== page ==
Consider an alternative depiction of inventors: Inventors vary widely by training, aptitude, and circumstances. A technician working with machinery or electronics equipment might be ideally placed to make inventive changes and immediately put them into service, as might a surgeon or a research scientist. A company engineering developing a new product might make thirty related inventions in the process, but choose only the best four or five to include in the final version of the product. The other inventions served a design purpose, and there is no loss whatsoever that they are not used. In might well produce a poorer product.
An academic scientist might invent and immediately start a new company, as Frederick Cottrell did with the electrostatic precipitator, a device still in widespread use, or might dedicate his invention to the public, as Jonas Salk did with his polio vaccine. Or, as John von Neumann did with the digital computer, inventors might agree to make their work available to industry as a standard design, and encourage the development by industry of devices to improve the performance of the basic invention. Indeed, it may be rare that an inventor invents and lacks the ability to find others to assist in the development or use of the invention. The barriers to doing so might rather be found in institutional controls on inventions, including employment agreements, patent ownership requirements, non-compete covenants, conflict of interest rules, demands to receive a significant share of any money earned, and general bureaucratic delays, bother, and silliness.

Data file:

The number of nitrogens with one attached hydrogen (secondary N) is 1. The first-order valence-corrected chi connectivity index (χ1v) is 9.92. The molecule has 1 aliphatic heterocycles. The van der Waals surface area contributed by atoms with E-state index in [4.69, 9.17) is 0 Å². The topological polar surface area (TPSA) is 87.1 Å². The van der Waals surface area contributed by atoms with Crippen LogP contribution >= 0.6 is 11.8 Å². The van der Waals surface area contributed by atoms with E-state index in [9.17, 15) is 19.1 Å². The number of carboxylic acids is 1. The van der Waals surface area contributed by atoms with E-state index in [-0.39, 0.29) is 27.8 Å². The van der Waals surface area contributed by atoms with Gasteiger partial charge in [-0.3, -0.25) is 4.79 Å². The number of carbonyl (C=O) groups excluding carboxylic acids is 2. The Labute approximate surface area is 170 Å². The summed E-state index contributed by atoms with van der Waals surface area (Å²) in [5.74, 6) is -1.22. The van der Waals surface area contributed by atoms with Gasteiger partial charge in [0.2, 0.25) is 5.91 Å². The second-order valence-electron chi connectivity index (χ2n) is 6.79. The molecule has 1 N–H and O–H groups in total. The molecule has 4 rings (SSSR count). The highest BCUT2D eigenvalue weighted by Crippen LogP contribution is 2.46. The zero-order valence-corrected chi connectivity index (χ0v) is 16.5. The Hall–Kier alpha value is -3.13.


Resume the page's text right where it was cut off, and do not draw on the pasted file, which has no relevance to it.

What about such an alternative depiction of inventors as a diverse group? Perhaps the thing that matters most is where an inventor invents, not so much what bureaucrats imagine to be the “inventor’s disposition.” Such a change in focus would no doubt stimulate a change in government patent policy. Ownership would not be nearly so important as managing the situations in which inventors invent. The nature, too, of the invention, rather than a pop psychology account of the invention, might also inform policy. Inventions that are improvements on products that require fifty or more inventions to operate (like a basic ink-jet printer) might be released and immediately used, while inventions that set out a novel class of compounds that would prevent bureaucratic mindlessness might be tightly held and developed slowly over an extended period of time so as not to disrupt normal organizational life.
Let’s make one further observation regarding the report’s psychopathy regarding inventors. Here’s the bit:
is frequently quite foreign to the requirements for creating a production organization and establishing a distribution and marketing system.